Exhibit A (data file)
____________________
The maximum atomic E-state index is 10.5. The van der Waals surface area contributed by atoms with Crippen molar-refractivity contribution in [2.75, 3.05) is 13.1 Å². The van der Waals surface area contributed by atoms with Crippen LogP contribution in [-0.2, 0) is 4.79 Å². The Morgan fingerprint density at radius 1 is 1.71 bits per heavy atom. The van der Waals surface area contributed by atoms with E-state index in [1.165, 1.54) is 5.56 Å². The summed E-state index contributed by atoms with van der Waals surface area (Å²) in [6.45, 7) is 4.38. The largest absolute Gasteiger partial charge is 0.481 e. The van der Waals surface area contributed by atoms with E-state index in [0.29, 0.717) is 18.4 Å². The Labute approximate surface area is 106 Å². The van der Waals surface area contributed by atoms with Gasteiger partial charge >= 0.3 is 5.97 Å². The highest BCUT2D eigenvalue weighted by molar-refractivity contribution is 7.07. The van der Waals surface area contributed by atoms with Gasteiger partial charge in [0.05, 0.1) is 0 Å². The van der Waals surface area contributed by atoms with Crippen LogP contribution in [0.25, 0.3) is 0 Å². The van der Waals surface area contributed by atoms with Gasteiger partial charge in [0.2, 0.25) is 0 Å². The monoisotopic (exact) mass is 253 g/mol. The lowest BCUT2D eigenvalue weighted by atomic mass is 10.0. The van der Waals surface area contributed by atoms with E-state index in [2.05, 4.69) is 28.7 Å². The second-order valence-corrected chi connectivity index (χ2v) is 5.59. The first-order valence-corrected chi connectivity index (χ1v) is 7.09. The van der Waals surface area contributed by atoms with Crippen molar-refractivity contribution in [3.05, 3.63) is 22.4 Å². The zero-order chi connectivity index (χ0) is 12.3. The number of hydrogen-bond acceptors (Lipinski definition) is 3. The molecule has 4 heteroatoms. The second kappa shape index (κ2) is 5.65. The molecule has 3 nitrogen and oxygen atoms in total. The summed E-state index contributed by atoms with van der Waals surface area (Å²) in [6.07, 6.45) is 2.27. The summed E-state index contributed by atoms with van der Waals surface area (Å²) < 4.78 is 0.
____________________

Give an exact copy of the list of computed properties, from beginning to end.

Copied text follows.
The maximum atomic E-state index is 10.5. The van der Waals surface area contributed by atoms with Crippen molar-refractivity contribution in [2.75, 3.05) is 13.1 Å². The van der Waals surface area contributed by atoms with Crippen LogP contribution in [-0.2, 0) is 4.79 Å². The Morgan fingerprint density at radius 1 is 1.71 bits per heavy atom. The van der Waals surface area contributed by atoms with E-state index in [1.165, 1.54) is 5.56 Å². The summed E-state index contributed by atoms with van der Waals surface area (Å²) in [6.45, 7) is 4.38. The largest absolute Gasteiger partial charge is 0.481 e. The van der Waals surface area contributed by atoms with E-state index in [0.29, 0.717) is 18.4 Å². The Labute approximate surface area is 106 Å². The van der Waals surface area contributed by atoms with Gasteiger partial charge >= 0.3 is 5.97 Å². The highest BCUT2D eigenvalue weighted by molar-refractivity contribution is 7.07. The van der Waals surface area contributed by atoms with Gasteiger partial charge in [0.05, 0.1) is 0 Å². The van der Waals surface area contributed by atoms with Crippen LogP contribution in [0.25, 0.3) is 0 Å². The van der Waals surface area contributed by atoms with Gasteiger partial charge in [0.2, 0.25) is 0 Å². The monoisotopic (exact) mass is 253 g/mol. The lowest BCUT2D eigenvalue weighted by atomic mass is 10.0. The van der Waals surface area contributed by atoms with E-state index in [2.05, 4.69) is 28.7 Å². The second-order valence-corrected chi connectivity index (χ2v) is 5.59. The first-order valence-corrected chi connectivity index (χ1v) is 7.09. The van der Waals surface area contributed by atoms with Crippen molar-refractivity contribution in [3.05, 3.63) is 22.4 Å². The zero-order chi connectivity index (χ0) is 12.3. The number of hydrogen-bond acceptors (Lipinski definition) is 3. The molecule has 4 heteroatoms. The second kappa shape index (κ2) is 5.65. The molecule has 3 nitrogen and oxygen atoms in total. The summed E-state index contributed by atoms with van der Waals surface area (Å²) in [6.07, 6.45) is 2.27. The summed E-state index contributed by atoms with van der Waals surface area (Å²) < 4.78 is 0.